So, at this point Emery was thinking: prevent a criminal act, ensure safety. Good tactical thinking.

    Emery ran and caught up to Cameron. At this point Cameron had a choice:
    1. Give himself up (which would have been the ethical decision – Cameron was committing an illegal act and should have surrendered himself to Emery for eventual transfer to the Police)
    2. Resist
    3. Run

    The evidence is that Cameron TOOK A STEP TOWARDS Emery. He had a spray can in his hand (not a weapon). But, QoT, here is the situation – late night, a known criminal advancing on you, with what is probably not a weapon, but may be. Your choices are fight or flee.

    Anybody who has been in a fistfight knows that if you wait for the punch, it’s too late. You have to respond as soon as you see the “quiver” in the shoulder and/or the slight flexing at the hip which usually announces a punch is on the way.

    We on the left stand for community, state, and togetherness. We are the real believers in the social contract, not like that individualist scum on the right. As such, we should be the real anti-crime talkers – because you cannot build a socialist future when you have scum criminals running around and destroying the bonds of trust, love, and care that should exist between all NEw Zealanders. Crime is the ultimate cancer against socialist thought, it is the purest expression of selfishness (burglars are just like fat cat bankers and capitalists – all they care about is themselves and fuck the poor victims, whether they’ve been broken into or merely had their life savings fraudulently taken).

    You can’t build the future out of such poor material.

    • QoT 8.1

      You know, I love how you’ve recognised that it looks so much better for your argument to refer to Pihema Cameron as A KNOWN CRIMINAL!!!!!

      Because “late at night, a teen with a spray can advancing on you” is far less convincing when you’re justifying stabbing said teen to death after pursuing him down the road.

      And just a thought? You’ll do much better selling the “we need to be anti-crime” line when you’re not justifying a grown man killing a teen over a coat of paint.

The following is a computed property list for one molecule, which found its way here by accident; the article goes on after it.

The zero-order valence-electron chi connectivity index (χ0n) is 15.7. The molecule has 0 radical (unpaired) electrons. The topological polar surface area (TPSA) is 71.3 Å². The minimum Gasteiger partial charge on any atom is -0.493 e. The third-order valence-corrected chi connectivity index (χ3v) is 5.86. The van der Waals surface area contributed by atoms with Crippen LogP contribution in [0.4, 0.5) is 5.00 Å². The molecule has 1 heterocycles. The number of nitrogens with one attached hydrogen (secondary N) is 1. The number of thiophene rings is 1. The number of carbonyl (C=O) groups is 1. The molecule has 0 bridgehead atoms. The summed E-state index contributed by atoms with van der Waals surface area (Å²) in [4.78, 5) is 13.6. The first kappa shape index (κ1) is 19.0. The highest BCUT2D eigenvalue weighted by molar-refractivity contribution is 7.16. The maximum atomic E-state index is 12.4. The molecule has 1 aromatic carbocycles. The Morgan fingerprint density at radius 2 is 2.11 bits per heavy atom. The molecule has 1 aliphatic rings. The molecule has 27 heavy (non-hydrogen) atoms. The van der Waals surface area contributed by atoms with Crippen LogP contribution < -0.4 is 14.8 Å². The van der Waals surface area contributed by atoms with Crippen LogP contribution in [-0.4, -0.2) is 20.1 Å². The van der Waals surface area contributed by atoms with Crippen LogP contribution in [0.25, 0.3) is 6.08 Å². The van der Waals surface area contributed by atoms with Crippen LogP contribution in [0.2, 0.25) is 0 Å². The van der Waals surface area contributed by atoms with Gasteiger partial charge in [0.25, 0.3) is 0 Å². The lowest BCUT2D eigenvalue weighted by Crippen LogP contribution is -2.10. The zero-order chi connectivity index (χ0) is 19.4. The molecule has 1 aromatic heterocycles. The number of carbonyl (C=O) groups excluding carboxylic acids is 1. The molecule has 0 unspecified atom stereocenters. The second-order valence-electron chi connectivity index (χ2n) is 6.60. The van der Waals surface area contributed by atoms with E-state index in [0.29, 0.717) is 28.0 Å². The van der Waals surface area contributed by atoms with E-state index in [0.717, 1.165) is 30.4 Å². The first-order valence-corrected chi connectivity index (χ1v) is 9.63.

• ghostrider888 8.1.1

        you lay it down Queen! (btw, I read your II posts, I am just not registered to comment but they are interesting, must look into this poly McCroskie matter for a laugh / cry.)

    • felix 8.2

      “Now, I ask you: what were Emery’s choices?
      1. Call the Police. It is almost certain they would not have responded UNLESS Emery lied and said that Cameron wasn’t just tagging but was “snooping in the bushes”

      Call the police. Yep, call me an old fuddy duddy but when someone commits a crime against you that’s what you’re supposed to do. Lie to the cops to get them there? I wouldn’t recommend it, and there’s no need. If he rang the cops and told the truth (“I’m about to stab a teenage boy to death”) they would have been there in a flash and probably saved a life.

      “2. Do nothing. This allows an illegal act to go unpunished. Should we just “stand by”? “

      No, you shouldn’t stand by. First you should call the police. Then, if you’re not afraid for your own safety, you might go outside and yell “Get away from my fucking fence I’ve just called the police!” That’ll put an end to the crime which we’re still pretending is yours and Emery’s motivation.

      “3. Give chase. “

      No, why would you do that? What will you do if you catch them, short of stabbing them to death?
      You really need to think this one through, there’s no way for it to end well.

      “Here, Emery has a choice. Go unarmed (tactically a poor choice given the area and time of night – it would NOT have been sensible), or go armed.”

      Ok I can’t stress this next point enough: If you’re going to run around outside chasing people in the dark, and I’ve already explained why this is a dumb fucking idea, LEAVE THE BIG KNIFE AT HOME. Otherwise it looks like you mean to stab someone to death, which as it turns out was the case.

      A knife isn’t a defensive weapon. You can’t protect yourself with one unless you stab or slash someone. And it’s very difficult to stab or slash someone with a big knife and not cause them serious injury or death.

      When was the last time you ran 300 metres? It’s quite a long way, especially for someone of Emery’s build. It’s three rugby fields. Could you run three rugby fields? Would you stop for a breath after the first rugby field, or maybe the second? Would you stop and think to yourself ‘is this worth it?’ Or ‘what am I actually going to do if I catch this guy?’ Or ‘holy shit I’m running around in the dark with a big fucking knife! I’d better go home before someone calls the cops.’

      But not Emery. No, this lowlife piece of human shit kept running for 300 metres, caught up with the teen and stabbed him to death.

      That’s who you’re defending, ochocinco. A “known criminal” who at every fork in the road that night made the most violent possible choice.